The present invention addresses the above-described limitations of conventional VCSELs. The present invention provides an alternative method in which mode stabilization can be achieved by increasing the bias current. This present invention is simple and easy to implement and major design changes to the VCSELs are not required.
In one embodiment of the present invention discloses a vertical cavity surface emitting laser (VCSEL). The VCSEL comprises a first and second mirror stack. The VCSEL has an active region positioned between the first mirror stack and second mirror stack. Also, the VCSEL has a contact region in at least one of the active regions. The VCSEL encompasses a stabilizer module for stabilizing the gains among a plurality of modes included by spatial power instability by increasing the current through the contact.
In another embodiment of the present invention discloses a vertical cavity surface emitting laser used in a multi-channel system. The VCSEL comprises a first and second mirror stack. The VCSEL has an active region positioned between the first mirror stack and second mirror stack. Also, the VCSEL has a contact region in at least one side of the active region providing current to be distributed through the active region. The VCSEL encompasses a stabilizer module for stabilizing the gains among a plurality of modes included by spatial power instability by increasing the current through the contact.
In another embodiment of the present invention discloses a stabilizer module for stabilizing a VCSEL. The stabilizer module comprises a power for measuring spatial and spectral power of the VCSEL. Also, the stabilizer module further comprises a determination module for determining whether the spatial and spectral power of the VCSEL is unstable because of modal gains. Further, the stabilizer module includes a current module for increasing bias current to a level where the VCSEL is stable if it is determined that the VCSEL is not stable.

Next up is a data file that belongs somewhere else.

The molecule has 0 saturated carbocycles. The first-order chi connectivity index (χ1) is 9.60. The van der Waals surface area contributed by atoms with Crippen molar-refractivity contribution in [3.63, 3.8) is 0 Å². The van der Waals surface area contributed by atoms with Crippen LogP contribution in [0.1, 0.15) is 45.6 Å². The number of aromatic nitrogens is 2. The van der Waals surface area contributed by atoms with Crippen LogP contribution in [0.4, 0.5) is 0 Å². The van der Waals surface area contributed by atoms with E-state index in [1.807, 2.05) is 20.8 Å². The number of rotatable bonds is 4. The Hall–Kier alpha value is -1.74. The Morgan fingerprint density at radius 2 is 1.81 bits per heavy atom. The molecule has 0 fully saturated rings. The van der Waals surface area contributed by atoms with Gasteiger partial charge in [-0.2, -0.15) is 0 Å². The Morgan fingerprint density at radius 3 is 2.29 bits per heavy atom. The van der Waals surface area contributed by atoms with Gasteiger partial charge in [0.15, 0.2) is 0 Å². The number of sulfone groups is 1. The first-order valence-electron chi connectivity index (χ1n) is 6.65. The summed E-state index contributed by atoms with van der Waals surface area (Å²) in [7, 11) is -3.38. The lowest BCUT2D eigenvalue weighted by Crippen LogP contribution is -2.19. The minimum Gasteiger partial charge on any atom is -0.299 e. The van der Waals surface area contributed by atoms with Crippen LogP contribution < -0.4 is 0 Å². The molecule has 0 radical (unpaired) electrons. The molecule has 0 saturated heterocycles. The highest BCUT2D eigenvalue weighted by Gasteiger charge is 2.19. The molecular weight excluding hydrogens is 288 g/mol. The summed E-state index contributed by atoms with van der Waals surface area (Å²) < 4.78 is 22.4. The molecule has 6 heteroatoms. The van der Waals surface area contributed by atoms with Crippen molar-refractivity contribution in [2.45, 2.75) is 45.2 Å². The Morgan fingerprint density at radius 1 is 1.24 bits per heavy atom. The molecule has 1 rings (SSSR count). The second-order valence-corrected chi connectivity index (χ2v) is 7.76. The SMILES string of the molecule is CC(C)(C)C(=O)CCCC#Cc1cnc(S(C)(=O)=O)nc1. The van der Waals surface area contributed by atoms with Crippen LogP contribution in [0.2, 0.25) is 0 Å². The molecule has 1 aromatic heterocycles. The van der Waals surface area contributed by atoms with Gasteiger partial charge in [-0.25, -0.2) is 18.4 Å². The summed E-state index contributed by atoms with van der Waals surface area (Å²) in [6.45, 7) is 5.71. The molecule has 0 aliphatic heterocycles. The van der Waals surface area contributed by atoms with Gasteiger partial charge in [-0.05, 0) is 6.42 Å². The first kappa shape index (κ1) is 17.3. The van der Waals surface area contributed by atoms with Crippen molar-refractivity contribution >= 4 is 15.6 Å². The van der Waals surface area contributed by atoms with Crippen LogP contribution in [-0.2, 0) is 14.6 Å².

FIG. 1 depicts a VCSEL in accordance with the illustrative embodiment of the present invention. The VCSEL 2 has a first electrode 4 disposed on top of a first mirror stack 6, a second electrode 8 disposed on a semiconductor substrate 10 beneath an active region 12 and a second mirror stack 14. The active region 12 is formed of a conventional multiple quantum well and is contacted on opposing sides by electrodes 4 and 8. The first mirror stack 6 defines a waveguide cavity which constrains the electromagnetic field and defines the traverse optical mode. The axial mode of the electromagnetic field and defines by spacing of the reflective surfaces of the respective mirror stacks 6 and 14 and the thickness of the active region 12, the first contacting layer 18 and second contacting layer 20. The active region 12 is positioned at the maximum in the axial mode's standing wave pattern, as is understood in the art. The first contacting layer 18 is positioned above the active layer 12 in electrical contact through the first mirror stack 6 with the first electrode 4, and a second contacting layer 20 is disposed below the active region in electrical contact through the second mirror stack 14 with the second electrode 8. For laser operations under an electrical excitation, it is required that one of the contacting layers be p-type and the other be n-type, as is understood in the art. The electrical-insulating slot 24 may be formed by a selective technique, such as wet etching or wet oxidizing a high aluminum containing semiconductor layer, as is known in the art. The high aluminum containing layer, such as, AlGaAs, AInP or the like, is grown within the first contacting layer 18 and exposed by etching a mesa after epitaxial growth.